datalad.api.drop(path=None, *, what='filecontent', reckless=None, dataset=None, recursive=False, recursion_limit=None, jobs=None, check=None, if_dirty=None)

Drop content of individual files or entire (sub)datasets

This command is the antagonist of ‘get’. It can undo the retrieval of file content, and the installation of subdatasets.

Dropping is a safe-by-default operation. Before dropping any information, the command confirms the continued availability of file-content (see e.g., configuration ‘annex.numcopies’), and the state of all dataset branches from at least one known dataset sibling. Moreover, prior removal of an entire dataset annex, that it is confirmed that it is no longer marked as existing in the network of dataset siblings.

Importantly, all checks regarding version history availability and local annex availability are performed using the current state of remote siblings as known to the local dataset. This is done for performance reasons and for resilience in case of absent network connectivity. To ensure decision making based on up-to-date information, it is advised to execute a dataset update before dropping dataset components.


Drop single file content:

> drop('path/to/file')

Drop all file content in the current dataset:

> drop('.')

Drop all file content in a dataset and all its subdatasets:

> drop(dataset='.', recursive=True)

Disable check to ensure the configured minimum number of remote sources for dropped data:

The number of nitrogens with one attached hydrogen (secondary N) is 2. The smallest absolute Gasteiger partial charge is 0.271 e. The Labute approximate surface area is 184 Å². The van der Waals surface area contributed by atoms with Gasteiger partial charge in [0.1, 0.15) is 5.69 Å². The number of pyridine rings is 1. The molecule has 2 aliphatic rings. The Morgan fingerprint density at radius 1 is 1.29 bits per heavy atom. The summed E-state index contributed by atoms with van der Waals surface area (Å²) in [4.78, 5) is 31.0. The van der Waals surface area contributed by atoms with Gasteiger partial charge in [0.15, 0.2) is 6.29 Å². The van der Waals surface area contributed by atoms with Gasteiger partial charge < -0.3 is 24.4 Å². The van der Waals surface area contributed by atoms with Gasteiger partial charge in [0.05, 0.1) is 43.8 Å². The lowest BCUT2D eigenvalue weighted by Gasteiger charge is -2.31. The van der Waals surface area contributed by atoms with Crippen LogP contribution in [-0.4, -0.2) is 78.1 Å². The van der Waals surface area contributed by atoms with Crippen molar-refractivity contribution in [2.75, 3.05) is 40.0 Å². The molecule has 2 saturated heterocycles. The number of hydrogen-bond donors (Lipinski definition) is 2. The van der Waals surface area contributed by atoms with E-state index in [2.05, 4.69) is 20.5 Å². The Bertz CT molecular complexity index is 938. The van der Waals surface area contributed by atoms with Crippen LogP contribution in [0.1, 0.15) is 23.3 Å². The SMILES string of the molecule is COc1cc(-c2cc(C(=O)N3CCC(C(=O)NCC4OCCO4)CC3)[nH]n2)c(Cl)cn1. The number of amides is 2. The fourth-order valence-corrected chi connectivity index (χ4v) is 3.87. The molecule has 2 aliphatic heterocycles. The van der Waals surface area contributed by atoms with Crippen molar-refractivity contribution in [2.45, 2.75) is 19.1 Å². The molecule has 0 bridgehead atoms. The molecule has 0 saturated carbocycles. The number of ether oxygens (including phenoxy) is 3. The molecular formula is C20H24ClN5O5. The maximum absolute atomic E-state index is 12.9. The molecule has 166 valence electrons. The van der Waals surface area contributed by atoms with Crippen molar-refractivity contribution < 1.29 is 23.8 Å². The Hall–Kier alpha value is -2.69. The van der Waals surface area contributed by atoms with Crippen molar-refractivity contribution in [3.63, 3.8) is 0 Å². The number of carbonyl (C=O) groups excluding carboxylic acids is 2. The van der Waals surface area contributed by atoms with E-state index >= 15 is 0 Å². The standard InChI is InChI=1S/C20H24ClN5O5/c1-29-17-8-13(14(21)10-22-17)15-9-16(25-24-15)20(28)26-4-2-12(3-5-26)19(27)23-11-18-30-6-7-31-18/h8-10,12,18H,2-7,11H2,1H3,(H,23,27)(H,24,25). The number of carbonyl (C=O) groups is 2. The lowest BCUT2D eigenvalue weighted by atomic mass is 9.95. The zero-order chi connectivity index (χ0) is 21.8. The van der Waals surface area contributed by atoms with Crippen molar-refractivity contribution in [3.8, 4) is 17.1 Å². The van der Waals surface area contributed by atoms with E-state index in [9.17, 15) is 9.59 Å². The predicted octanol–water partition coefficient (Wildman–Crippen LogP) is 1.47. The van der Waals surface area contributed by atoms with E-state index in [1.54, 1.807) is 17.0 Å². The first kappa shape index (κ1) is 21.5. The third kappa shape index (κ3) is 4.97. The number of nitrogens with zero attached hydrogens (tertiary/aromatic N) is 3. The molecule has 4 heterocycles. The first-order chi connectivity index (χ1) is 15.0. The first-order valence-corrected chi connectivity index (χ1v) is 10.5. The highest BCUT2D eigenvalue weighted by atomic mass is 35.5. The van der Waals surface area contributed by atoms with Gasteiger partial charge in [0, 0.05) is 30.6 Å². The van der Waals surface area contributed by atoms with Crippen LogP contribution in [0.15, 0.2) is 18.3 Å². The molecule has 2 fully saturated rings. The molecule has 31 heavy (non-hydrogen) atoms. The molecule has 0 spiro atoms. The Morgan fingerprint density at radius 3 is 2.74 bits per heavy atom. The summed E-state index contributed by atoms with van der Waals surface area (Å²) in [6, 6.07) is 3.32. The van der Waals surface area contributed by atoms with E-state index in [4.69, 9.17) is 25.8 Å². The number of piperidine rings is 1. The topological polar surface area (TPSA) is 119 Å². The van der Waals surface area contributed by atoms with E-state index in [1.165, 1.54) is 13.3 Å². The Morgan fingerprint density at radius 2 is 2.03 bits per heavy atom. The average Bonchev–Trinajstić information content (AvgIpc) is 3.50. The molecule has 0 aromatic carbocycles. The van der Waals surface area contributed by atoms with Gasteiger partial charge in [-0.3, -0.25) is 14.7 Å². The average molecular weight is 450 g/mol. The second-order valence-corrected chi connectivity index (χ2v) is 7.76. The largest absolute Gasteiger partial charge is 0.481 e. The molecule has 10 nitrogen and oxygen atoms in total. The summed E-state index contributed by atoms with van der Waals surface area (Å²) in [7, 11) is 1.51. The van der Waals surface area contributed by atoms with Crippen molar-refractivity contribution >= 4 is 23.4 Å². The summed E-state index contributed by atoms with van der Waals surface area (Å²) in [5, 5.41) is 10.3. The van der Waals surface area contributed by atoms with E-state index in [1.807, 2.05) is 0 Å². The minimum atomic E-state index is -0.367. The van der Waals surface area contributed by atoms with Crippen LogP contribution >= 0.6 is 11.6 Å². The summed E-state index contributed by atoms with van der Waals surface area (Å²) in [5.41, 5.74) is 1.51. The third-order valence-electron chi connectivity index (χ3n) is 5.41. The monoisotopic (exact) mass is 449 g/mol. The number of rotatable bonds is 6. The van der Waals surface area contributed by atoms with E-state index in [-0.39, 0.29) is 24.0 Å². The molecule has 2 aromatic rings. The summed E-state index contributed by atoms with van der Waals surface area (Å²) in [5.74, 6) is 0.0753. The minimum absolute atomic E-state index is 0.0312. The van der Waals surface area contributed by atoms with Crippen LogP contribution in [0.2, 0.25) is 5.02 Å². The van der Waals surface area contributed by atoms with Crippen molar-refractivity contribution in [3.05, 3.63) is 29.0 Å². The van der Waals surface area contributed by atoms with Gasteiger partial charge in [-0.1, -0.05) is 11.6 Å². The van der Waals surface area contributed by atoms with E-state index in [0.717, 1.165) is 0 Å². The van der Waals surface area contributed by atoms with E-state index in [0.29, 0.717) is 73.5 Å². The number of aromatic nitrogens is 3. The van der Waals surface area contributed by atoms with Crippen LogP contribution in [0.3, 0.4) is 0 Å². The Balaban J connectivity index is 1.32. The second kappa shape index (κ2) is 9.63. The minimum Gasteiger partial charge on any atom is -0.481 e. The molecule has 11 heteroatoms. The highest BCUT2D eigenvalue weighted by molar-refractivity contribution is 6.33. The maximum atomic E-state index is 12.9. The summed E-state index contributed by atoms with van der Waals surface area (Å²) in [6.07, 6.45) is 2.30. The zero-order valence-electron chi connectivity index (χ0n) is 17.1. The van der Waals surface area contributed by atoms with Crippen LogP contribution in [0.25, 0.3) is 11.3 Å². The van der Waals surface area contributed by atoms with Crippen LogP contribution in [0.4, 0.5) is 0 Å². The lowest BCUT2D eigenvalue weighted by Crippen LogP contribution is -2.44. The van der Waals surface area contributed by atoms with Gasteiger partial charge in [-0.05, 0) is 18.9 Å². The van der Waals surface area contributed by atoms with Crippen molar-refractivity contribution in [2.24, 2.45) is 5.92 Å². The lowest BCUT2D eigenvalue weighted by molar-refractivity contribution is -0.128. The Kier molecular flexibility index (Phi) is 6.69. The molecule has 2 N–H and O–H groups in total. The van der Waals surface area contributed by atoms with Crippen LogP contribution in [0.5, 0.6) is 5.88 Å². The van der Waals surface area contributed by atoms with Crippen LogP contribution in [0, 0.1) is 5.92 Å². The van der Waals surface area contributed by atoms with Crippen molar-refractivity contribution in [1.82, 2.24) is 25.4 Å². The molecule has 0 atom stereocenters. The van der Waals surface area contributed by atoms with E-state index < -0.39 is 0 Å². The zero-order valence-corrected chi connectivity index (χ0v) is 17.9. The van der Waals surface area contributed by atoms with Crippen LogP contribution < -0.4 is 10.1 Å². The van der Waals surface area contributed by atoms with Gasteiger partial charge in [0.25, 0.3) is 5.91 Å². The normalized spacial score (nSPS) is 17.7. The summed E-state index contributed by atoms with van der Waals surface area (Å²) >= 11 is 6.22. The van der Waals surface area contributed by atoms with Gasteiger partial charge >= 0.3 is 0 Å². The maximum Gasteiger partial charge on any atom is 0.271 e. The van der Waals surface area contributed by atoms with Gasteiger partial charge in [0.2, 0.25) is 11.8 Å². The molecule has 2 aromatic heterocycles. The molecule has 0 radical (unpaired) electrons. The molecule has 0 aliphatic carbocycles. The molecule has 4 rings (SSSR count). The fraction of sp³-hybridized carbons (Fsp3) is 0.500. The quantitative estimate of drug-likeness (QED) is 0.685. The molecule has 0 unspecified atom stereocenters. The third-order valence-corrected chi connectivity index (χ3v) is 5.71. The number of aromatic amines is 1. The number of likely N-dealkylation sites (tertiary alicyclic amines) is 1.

> drop(path='path/to/content', reckless='availability')

Drop (uninstall) an entire dataset (will fail with subdatasets present):

> drop(what='all')

Kill a dataset recklessly with any existing subdatasets too(this will be fast, but will disable any and all safety checks):

> drop(what='all', reckless='kill', recursive=True)
  • path (sequence of str or None, optional) – path of a dataset or dataset component to be dropped. [Default: None]

  • what ({'filecontent', 'allkeys', 'datasets', 'all'}, optional) – select what type of items shall be dropped. With ‘filecontent’, only the file content (git-annex keys) of files in a dataset’s worktree will be dropped. With ‘allkeys’, content of any version of any file in any branch (including, but not limited to the worktree) will be dropped. This effectively empties the annex of a local dataset. With ‘datasets’, only complete datasets will be dropped (implies ‘allkeys’ mode for each such dataset), but no filecontent will be dropped for any files in datasets that are not dropped entirely. With ‘all’, content for any matching file or dataset will be dropped entirely. [Default: ‘filecontent’]

  • reckless ({'modification', 'availability', 'undead', 'kill', None}, optional) – disable individual or all data safety measures that would normally prevent potentially irreversible data-loss. With ‘modification’, unsaved modifications in a dataset will not be detected. This improves performance at the cost of permitting potential loss of unsaved or untracked dataset components. With ‘availability’, detection of dataset/branch-states that are only available in the local dataset, and detection of an insufficient number of file- content copies will be disabled. Especially the latter is a potentially expensive check which might involve numerous network transactions. With ‘undead’, detection of whether a to-be-removed local annex is still known to exist in the network of dataset-clones is disabled. This could cause zombie-records of invalid file availability. With ‘kill’, all safety-checks are disabled. [Default: None]

  • dataset (Dataset or None, optional) – specify the dataset to perform drop from. If no dataset is given, the current working directory is used as operation context. [Default: None]